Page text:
King College retains Thompson & Litton for med school study
BRISTOL, Tenn. — By David Mcgee
King College has retained an engineering and consulting firm to study the possible use of Johnston Memorial Hospital for its proposed medical school.
The private, comprehensive school has hired Thompson & Litton, based in Wise, Va., to review the feasibility of using the current hospital in Abingdon, Va., to house an allopathic school of medicine and sciences center, according to a news release from the college.
King officials have been working since late 2008 to secure support and partnerships to establish the school somewhere in the region. Earlier this month, officials at K-VA-T Food Stores announced plans to acquire the hospital – which is scheduled to be replaced in July by a new $150 million facility near Interstate 81 – and offered to donate it for the medical school.
“We have also consulted with T&L for some time now on our very specific building needs for our medical education model, so this firm knows what we’re looking for,” college President Greg Jordan said.
The firm was chosen because it specializes in renovation and adaptive reuse of existing structures, Jordan said.
The company is expected to begin its evaluation of the five-story hospital building immediately, according to William Thompson III, the company’s vice president of architecture.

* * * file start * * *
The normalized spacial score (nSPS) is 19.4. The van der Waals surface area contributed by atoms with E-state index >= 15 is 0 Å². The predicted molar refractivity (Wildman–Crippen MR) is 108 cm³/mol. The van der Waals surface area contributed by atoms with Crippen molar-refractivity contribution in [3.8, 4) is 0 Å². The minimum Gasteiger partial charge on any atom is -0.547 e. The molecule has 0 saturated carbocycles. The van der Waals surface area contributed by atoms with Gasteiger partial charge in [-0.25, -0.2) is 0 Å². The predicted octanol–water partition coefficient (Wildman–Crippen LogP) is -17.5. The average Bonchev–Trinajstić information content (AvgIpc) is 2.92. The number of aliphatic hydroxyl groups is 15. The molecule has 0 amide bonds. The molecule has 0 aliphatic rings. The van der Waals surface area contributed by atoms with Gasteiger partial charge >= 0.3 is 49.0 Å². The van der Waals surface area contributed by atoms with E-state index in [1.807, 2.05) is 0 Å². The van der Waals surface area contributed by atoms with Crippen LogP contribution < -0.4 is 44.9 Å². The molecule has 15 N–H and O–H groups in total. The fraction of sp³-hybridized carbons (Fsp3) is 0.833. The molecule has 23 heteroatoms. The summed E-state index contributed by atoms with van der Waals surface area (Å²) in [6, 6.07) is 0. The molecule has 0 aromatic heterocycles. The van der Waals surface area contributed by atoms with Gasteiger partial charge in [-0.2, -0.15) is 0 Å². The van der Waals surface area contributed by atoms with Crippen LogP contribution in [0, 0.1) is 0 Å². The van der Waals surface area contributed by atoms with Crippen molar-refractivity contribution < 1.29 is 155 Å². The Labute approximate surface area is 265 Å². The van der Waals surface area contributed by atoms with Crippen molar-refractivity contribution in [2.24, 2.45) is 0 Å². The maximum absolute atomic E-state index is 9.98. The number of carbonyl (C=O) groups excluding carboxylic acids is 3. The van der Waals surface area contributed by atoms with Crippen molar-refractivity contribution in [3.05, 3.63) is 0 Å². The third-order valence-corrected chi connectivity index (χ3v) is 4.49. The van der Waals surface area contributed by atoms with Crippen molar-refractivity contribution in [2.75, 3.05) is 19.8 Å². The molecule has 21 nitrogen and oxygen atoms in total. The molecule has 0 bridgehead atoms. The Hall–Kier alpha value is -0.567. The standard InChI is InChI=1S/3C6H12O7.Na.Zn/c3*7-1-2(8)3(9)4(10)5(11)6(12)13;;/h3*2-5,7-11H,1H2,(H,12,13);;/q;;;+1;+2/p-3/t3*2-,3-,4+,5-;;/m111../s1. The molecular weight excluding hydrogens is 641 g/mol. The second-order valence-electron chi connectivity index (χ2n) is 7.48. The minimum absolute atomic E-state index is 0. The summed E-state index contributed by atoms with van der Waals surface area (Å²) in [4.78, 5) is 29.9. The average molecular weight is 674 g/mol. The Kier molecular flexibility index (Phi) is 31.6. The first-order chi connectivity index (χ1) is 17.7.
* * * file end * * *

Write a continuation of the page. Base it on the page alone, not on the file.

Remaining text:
“We are delighted to be the consultant on this important project for King College,” Thompson said. “We will review all aspects of the five-story JMH facility within the 90-day timeframe allocated for this study.”
Grocery chain President Steve Smith formally offered to donate the building for the medical school during a news conference announcing his company’s plans to acquire the property. The old hospital was built in 1919 and has undergone numerous expansions.
Food City’s present corporate offices are in Abingdon, but its 350 employees are scattered at five locations around town, Smith said.
If the medical school uses the hospital building, the grocery chain will erect a five-story corporate headquarters building on the back side of the property, Smith said. If not, his company will consider whether to renovate the old hospital or raze it and build on the site.
The King medical school has received $25 million from the Virginia Tobacco Indemnification and Community Revitalization Commission and a pledge of $15 million in local funding, including land at the Stone Mill Technology and Business Park near I-81’s Exit 14.